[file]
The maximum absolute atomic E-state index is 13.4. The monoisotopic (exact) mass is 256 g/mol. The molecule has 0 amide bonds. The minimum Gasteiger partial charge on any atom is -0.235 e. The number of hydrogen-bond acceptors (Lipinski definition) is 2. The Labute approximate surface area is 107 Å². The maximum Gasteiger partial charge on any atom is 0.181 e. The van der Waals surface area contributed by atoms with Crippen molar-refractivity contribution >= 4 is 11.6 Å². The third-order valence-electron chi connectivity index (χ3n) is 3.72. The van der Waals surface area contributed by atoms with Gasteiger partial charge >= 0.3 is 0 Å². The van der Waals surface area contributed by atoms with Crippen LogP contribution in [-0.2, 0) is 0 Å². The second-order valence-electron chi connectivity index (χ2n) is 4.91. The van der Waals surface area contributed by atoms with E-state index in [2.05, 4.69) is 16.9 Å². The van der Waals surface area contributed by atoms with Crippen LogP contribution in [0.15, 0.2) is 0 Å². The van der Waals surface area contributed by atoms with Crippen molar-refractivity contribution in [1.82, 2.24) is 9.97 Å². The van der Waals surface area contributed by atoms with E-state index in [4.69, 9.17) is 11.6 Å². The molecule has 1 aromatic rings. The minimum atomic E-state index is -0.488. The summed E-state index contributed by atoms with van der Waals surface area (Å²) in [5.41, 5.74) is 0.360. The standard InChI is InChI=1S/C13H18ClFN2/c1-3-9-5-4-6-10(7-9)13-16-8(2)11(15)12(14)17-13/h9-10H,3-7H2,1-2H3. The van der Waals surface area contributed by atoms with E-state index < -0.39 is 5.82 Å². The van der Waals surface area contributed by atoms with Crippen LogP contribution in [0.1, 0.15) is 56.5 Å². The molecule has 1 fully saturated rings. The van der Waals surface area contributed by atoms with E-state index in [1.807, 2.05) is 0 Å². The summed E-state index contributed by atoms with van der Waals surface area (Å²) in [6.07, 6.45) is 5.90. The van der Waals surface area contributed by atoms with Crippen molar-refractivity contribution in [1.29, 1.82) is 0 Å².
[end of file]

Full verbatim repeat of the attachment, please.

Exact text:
The maximum absolute atomic E-state index is 13.4. The monoisotopic (exact) mass is 256 g/mol. The molecule has 0 amide bonds. The minimum Gasteiger partial charge on any atom is -0.235 e. The number of hydrogen-bond acceptors (Lipinski definition) is 2. The Labute approximate surface area is 107 Å². The maximum Gasteiger partial charge on any atom is 0.181 e. The van der Waals surface area contributed by atoms with Crippen molar-refractivity contribution >= 4 is 11.6 Å². The third-order valence-electron chi connectivity index (χ3n) is 3.72. The van der Waals surface area contributed by atoms with Gasteiger partial charge >= 0.3 is 0 Å². The van der Waals surface area contributed by atoms with Crippen LogP contribution in [-0.2, 0) is 0 Å². The second-order valence-electron chi connectivity index (χ2n) is 4.91. The van der Waals surface area contributed by atoms with E-state index in [2.05, 4.69) is 16.9 Å². The van der Waals surface area contributed by atoms with Crippen LogP contribution in [0.15, 0.2) is 0 Å². The van der Waals surface area contributed by atoms with Crippen molar-refractivity contribution in [1.82, 2.24) is 9.97 Å². The van der Waals surface area contributed by atoms with E-state index in [4.69, 9.17) is 11.6 Å². The molecule has 1 aromatic rings. The minimum atomic E-state index is -0.488. The summed E-state index contributed by atoms with van der Waals surface area (Å²) in [5.41, 5.74) is 0.360. The standard InChI is InChI=1S/C13H18ClFN2/c1-3-9-5-4-6-10(7-9)13-16-8(2)11(15)12(14)17-13/h9-10H,3-7H2,1-2H3. The van der Waals surface area contributed by atoms with E-state index < -0.39 is 5.82 Å². The van der Waals surface area contributed by atoms with Crippen LogP contribution in [0.1, 0.15) is 56.5 Å². The molecule has 1 fully saturated rings. The van der Waals surface area contributed by atoms with E-state index in [1.807, 2.05) is 0 Å². The summed E-state index contributed by atoms with van der Waals surface area (Å²) in [6.07, 6.45) is 5.90. The van der Waals surface area contributed by atoms with Crippen molar-refractivity contribution in [1.29, 1.82) is 0 Å².